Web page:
3.2. Training Set Pre-Processing

The pre-processing step has a twofold aim. It first reduces the dimension of the input space, that is significantly larger (25) than the target space dimension (6), through a data compression technique, e.g., the Principal Component Analysis (PCA). Furthermore, it tries to make the sample density of the training set as uniform as possible via a new decimation algorithm.
The motivation for such an algorithm is that samples are often collected so that there are zones of the training set with a very high density compared to others. This is typical when forces are low, e.g., the operator is at the beginning of a maneuver. So there are a lot of samples that add few new information to the dataset. This can cause a useless increase in the computational load and can encourage the learning algorithm to specialize the model towards the behaviour in these high density zones. Therefore, these samples should be removed.
The number of samples is reduced through a novel bubble-based decimation algorithm described hereafter in a general case. The idea is to fix a maximum density for the samples in the input space. Let N be the total number of samples and the couple ( v i , w i ) the ith sample with input v i R m and target w i R t , the training set is:
T s = { ( v i , w i ) , i I T s } .
I T s = { 1 , , N } .
Note that in the particular case of study v i R 25 and w i R 6 . The main idea is to define a bubble in the space of the inputs such that, centering the bubble in a sample, no other sample is in the bubble. In other words, the objective is to find a subset T s * of T s such that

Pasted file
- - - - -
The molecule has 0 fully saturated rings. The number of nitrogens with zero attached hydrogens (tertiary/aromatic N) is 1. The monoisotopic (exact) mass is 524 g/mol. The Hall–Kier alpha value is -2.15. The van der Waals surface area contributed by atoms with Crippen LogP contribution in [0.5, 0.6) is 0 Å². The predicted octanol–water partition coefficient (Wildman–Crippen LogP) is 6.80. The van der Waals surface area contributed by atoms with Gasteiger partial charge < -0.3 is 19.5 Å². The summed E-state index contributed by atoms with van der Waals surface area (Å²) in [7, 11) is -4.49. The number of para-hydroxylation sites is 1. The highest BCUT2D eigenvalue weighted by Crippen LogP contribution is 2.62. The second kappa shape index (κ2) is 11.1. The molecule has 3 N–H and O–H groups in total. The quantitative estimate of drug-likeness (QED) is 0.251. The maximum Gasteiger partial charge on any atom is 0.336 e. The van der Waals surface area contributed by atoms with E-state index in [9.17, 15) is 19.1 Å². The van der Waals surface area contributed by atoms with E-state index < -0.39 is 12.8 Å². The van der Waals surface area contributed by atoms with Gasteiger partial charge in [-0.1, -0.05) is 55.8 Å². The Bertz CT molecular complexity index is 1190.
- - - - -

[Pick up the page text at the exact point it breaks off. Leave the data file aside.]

T s * = { ( v i , w i ) T s , i I T s * } ,
I T s * = { j I T s : v j v k > r k I T s , k j }
being r the radius of the bubble. In this way the maximum density in the input space will be of one sample per bubble.
A Matlab function that implements the decimation algorithm is the following:
function [ inputs , targets ,mask_keep ] . . .
    = decimation( inputs , targets , radius )
% Bubble-based decimation function ,
% Ts = {( inputs _ i , targets _ i ) }
radius_square = radius ^2;
mask_keep = false ( 1 , size ( inputs , 2 ) ) ;
mask_not_computed = ~mask_keep ;
%Repeat  until  process  all  samples
while any (mask_not_computed )
  actual_index = find (mask_not_computed , 1 ) ;
  mask_keep ( actual_index ) = true ;
  mask_not_computed ( actual_index ) = false ;
  mask_not_computed (mask_not_computed ) = . . .
   sum( ( inputs ( : ,  mask_not_computed ) . . .
      − inputs ( : , actual_index ) ) .^2 . . .
     ) > radius_square ;
%select  only  good  samples
inputs = inputs ( : , mask_keep ) ;
targets = targets ( : , mask_keep ) ;
The bubble-based decimation can be applied to an heterogeneous input space too, e.g., made of inputs of a different scale. In that case it is necessary to have a pre-normalization of the input data.
Considering that for each normal force interval and polar area the voltage map has to be rather different, this algorithm can be applied separately on the data of each 3D space defined in Section 3.1. In this way the computational load of the decimation is reduced.
The second goal of the preprocessing step is the reduction of the input space dimension and this is achieved by applying a Principal Component Analysis (PCA) technique. Figure 11 reports the plot of the singular values of the input covariance. The plot is normalized with respect to the maximum singular value and, after 15 components, the singular values are below the 0.1 % . The choice made here is to take into account the first r = 15 components.